Health workers in Peshawar, Pakistan, give a polio vaccine to a child during… (Bilawal Arbab / EPA )
ISLAMABAD, Pakistan -- Five female anti-polio workers in Pakistan were slain Tuesday by gunmen on motorcycles, police said, on the second day of a three-day national immunization campaign.
Four of the women were killed in Karachi, the nation's largest city, and the fifth in Peshawar.
Sagheer Ahmed, the health minister for Sindh province, whose capital is Karachi, ordered a halt to the anti-polio drive in the port city after the shootings. Health officials said vaccinations were also halted until further notice in Khyber-Pakhtunkhwa province, where Peshawar is located.
Senior Karachi police officer Shahid Hayat told reporters that another polio worker was shot dead in Karachi on Monday, although the circumstances of that male worker's death and its link to the vaccination program only became clear Tuesday. Hayat blamed the Karachi killings on "militants who issued a fatwa against polio vaccination in the past."
President Asif Ali Zardari and Prime Minister Raja Pervez Ashraf strongly condemned the attacks. The president added in a statement that every community should cooperate fully with national polio eradication teams toward the goal of eradicating the disease.
Police said the women in Karachi were shot in the head at close range in well-coordinated attacks using 9-millimeter pistols. The killings occurred within 15 minutes of each other in three different locations within the sprawling city.
As of late Tuesday, no one had taken responsibility for the attacks, said Sana Bari, Geneva-based spokeswoman for the World Health Organization, making it difficult to discern their motives. She called for local law enforcement to bring those responsible to justice.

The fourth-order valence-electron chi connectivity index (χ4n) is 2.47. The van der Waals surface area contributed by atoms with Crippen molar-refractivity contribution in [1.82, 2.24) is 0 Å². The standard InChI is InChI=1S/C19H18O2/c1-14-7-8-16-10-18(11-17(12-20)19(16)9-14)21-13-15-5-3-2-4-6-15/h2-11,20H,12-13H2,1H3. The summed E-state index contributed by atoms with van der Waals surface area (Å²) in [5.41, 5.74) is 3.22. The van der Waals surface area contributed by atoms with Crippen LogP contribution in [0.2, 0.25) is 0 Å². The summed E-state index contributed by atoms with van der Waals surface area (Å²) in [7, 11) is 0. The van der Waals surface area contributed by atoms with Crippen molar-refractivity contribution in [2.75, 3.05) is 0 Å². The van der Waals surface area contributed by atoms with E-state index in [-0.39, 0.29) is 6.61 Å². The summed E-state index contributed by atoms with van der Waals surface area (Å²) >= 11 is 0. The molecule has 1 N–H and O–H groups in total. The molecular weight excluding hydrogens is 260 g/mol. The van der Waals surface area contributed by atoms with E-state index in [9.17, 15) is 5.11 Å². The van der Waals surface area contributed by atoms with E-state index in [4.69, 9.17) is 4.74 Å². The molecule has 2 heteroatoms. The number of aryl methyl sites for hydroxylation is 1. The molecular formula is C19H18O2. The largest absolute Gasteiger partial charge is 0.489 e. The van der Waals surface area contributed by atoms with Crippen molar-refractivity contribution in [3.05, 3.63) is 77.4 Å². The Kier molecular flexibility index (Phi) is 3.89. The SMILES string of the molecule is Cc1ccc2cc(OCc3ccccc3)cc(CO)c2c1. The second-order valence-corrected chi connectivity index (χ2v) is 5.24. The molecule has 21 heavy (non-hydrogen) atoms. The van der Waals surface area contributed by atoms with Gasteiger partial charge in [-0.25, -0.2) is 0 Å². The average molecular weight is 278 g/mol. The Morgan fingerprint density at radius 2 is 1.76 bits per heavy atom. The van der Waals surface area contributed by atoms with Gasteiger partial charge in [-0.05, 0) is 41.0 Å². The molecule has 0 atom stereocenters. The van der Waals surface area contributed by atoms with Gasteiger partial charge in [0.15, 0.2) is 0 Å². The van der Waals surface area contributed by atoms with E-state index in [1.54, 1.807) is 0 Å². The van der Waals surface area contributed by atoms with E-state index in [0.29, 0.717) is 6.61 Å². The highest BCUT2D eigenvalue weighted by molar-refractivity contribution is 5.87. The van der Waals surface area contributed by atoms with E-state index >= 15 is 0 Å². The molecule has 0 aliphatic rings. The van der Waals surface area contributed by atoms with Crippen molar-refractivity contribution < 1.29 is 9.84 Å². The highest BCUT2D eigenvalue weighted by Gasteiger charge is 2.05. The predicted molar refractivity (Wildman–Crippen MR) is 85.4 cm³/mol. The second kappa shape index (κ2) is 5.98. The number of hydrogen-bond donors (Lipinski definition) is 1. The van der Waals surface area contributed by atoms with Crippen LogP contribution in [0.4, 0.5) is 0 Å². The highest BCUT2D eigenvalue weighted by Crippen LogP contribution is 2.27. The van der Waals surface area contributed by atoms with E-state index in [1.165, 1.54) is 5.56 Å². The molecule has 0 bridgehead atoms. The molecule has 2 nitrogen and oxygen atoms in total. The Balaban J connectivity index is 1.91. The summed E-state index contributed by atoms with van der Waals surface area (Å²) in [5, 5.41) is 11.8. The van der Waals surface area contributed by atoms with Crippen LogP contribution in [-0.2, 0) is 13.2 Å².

"What's most ironic, these are children from the most under-served communities, the worst off, being used for political purposes," she said. "This is one of the deepest tragedies."
In June, warlords and local leaders in North and South Waziristan banned the vaccination program, accusing health workers of spying for the U.S. as part of its unmanned drone program. Leaflets distributed in the Wana subdivision of South Waziristan cited the case of Dr. Shakil Afridi, who helped the CIA hunt down Osama bin Laden by conducting a fake vaccination program in Abbottabad.
"On the one hand, they are killing innocent children in drone strikes, while on the other hand they are saving their lives by vaccinating them," the pamphlet said. "It's like a wolf in sheep's clothing."
At its peak in the 1940s and 50s, the polio virus paralyzed or killed half a million people a year, but effective vaccines have nearly eradicated the disease. However, Pakistan, Afghanistan and Nigeria continue to suffer epidemics.
Pakistan has made progress this year, reducing the number of cases to 56, from 156 in 2011, as the government made fighting the disease a priority. Those killed this week are among Pakistan's 200,000 poorly paid local health workers, most of whom also provide such basic services as vitamin distribution.
“We cannot and will not allow polio to wreak havoc with the lives of our children,” Ashraf told reporters Tuesday.
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Khan reported from Islamabad and Magnier from New Delhi.